No meat, but two veg 素食麦当劳
Vocabulary: eating habits 词汇：饮食习惯
Successful businesses adopt the philosophy that the customer is always right and McDonald's, famous for serving hamburgers, hasn't ignored that. So much so that it is opening, next year, its first totally vegetarian restaurant in India.
About 40% of households in the country are vegetarian, according to the Food and Agriculture Organization of the UN, and the company, the world's second biggest food outlet, wants to beef up its operation.
''We just have 271 restaurants in India and across the world we have nearly 33,000'', said Rajesh Kumar Maini, a spokesman for the fast food chain in northern India.
Hindus see cows as sacred and abstain from eating beef, while Muslims view pigs as unclean and avoid pork. Since it decided to enter the market, McDonald's has tried not to risk ending up with egg on its face. The chain's Indian menu has some meat-free dishes and some that include chicken.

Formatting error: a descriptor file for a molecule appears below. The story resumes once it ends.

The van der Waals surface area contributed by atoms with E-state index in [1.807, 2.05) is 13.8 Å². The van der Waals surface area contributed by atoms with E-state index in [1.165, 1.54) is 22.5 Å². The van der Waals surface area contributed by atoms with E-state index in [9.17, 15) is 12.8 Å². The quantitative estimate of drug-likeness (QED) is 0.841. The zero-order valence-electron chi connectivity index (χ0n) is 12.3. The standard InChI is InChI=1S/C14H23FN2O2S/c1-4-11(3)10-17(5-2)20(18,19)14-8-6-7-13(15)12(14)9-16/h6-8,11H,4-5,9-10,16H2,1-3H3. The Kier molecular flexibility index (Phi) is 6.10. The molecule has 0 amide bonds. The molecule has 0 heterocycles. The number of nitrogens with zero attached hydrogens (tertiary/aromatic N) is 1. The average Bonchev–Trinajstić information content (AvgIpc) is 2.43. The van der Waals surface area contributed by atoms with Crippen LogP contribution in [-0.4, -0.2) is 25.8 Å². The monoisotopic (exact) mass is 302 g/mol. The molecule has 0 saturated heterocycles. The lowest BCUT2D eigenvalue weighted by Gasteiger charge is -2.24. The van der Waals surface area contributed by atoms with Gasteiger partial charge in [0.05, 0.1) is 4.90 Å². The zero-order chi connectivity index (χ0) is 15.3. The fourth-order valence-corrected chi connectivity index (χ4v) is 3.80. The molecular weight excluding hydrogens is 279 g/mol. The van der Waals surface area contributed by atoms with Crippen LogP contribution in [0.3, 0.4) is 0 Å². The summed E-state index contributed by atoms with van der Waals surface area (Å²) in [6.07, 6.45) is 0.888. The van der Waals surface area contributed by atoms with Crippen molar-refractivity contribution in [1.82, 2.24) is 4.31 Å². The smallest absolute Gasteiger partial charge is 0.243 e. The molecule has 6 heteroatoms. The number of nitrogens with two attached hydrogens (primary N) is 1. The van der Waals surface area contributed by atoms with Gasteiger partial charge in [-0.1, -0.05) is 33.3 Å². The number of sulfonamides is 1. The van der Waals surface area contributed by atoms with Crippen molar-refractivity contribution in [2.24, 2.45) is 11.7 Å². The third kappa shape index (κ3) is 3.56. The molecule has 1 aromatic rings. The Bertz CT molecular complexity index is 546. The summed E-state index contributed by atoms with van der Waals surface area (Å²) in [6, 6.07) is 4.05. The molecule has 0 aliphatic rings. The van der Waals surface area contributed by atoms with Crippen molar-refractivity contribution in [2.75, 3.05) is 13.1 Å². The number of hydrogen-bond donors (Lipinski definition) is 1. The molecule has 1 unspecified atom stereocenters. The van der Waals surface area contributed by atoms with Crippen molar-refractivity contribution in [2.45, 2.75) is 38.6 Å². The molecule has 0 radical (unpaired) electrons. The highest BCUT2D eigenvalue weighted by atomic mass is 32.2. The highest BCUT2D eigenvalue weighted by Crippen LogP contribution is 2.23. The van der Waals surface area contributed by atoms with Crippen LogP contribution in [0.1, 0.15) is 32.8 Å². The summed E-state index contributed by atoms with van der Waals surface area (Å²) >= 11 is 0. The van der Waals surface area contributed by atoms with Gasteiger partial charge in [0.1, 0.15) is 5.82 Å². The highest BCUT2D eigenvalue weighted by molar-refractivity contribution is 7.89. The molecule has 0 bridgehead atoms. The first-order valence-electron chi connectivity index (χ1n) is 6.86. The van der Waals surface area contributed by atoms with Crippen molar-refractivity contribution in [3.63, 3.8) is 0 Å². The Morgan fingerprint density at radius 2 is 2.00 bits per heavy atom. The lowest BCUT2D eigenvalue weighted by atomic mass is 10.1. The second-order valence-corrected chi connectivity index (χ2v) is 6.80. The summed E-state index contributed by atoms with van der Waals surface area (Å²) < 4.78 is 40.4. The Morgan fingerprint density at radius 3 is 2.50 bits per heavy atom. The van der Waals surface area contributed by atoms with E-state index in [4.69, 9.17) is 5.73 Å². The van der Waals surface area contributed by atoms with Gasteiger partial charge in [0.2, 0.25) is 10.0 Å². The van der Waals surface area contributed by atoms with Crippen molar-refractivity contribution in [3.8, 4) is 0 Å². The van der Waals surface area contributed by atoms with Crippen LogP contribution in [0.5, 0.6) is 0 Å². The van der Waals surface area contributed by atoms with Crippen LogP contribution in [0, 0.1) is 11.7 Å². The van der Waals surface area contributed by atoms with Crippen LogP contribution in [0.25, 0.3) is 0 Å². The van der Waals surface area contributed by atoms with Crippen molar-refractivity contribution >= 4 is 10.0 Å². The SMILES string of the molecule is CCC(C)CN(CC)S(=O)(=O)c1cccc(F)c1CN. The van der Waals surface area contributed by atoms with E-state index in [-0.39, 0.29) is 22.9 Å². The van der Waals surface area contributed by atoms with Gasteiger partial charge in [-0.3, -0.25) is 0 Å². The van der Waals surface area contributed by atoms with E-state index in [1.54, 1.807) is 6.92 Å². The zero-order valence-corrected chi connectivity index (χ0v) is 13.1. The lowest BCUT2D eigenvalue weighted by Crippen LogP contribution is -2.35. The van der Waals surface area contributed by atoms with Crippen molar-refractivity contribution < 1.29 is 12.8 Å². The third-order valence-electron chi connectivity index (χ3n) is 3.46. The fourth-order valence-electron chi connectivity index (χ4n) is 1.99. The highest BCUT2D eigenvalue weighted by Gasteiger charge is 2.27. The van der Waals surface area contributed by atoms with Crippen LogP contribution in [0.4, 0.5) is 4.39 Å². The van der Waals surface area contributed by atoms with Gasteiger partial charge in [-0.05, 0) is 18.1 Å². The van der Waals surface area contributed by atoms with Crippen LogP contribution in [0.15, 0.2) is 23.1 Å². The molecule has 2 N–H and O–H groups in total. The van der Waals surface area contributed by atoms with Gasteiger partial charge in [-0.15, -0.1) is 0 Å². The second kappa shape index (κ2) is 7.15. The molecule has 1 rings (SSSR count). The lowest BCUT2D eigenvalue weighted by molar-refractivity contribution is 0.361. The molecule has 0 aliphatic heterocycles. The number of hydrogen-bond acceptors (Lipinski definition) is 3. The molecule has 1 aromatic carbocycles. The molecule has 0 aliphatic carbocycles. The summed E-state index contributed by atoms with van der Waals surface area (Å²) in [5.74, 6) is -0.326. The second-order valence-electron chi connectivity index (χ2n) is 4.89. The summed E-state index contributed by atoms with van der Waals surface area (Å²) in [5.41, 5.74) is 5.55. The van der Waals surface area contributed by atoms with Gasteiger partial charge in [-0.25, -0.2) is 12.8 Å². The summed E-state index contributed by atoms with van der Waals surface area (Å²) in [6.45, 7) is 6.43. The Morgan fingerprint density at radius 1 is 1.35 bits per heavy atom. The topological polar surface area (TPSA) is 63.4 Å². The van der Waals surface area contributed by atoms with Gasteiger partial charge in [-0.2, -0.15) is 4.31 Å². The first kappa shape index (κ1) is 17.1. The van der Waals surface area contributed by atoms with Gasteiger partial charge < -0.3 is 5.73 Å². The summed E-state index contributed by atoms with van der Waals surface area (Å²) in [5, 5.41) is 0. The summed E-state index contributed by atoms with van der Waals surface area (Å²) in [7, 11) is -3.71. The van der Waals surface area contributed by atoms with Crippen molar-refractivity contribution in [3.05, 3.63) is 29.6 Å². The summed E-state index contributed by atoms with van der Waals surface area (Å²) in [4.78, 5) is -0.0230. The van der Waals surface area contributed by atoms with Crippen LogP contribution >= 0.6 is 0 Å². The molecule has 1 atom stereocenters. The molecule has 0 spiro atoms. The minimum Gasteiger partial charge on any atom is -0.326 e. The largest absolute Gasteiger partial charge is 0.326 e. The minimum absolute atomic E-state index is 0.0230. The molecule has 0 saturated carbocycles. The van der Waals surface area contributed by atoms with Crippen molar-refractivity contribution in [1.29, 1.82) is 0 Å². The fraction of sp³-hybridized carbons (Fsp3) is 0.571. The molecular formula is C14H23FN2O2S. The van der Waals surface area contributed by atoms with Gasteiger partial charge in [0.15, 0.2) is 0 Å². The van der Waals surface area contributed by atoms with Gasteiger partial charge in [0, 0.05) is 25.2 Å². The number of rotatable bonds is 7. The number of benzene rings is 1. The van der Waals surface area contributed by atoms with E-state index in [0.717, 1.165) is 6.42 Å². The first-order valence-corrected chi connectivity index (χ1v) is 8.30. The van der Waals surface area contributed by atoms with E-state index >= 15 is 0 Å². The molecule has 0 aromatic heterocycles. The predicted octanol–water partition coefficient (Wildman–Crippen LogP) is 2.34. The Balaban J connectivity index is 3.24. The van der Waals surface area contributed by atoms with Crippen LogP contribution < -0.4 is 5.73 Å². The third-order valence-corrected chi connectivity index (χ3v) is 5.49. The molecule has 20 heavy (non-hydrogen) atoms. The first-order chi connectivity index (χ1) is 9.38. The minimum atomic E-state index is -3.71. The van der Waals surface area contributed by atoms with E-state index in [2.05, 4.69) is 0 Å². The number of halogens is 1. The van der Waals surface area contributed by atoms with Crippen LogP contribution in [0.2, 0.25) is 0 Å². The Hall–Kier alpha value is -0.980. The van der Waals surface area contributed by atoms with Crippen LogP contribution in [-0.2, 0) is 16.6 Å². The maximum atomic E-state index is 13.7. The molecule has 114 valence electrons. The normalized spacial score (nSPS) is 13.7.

Vegetarianism has been around for centuries. According to the Vegetarian Society in Britain, the Greek philosopher and mathematician Pythagoras favoured the practice due to concerns about cruelty to animals. He also thought it could be a healthier lifestyle as it prevented men from being violent. Nowadays, the pressure on natural resources from rearing animals has been turning environmentally-conscious people into veggies.
Some people are even stricter about eating animal products than vegetarians. They are known as vegans and they do not eat dairy products and eggs either.
But some experts frown upon the idea of a meat-free diet. Dr Elizabeth Weichselbaum, a nutritional scientist at the British Nutrition Foundation, says meat is an important source of a number of nutrients in our diet, including high quality protein, iron, zinc, selenium, vitamin D and some B vitamins.
"It can make an important contribution to a healthy and balanced diet. Meat and other protein sources, including eggs, beans and nuts, should be eaten in moderate amounts."
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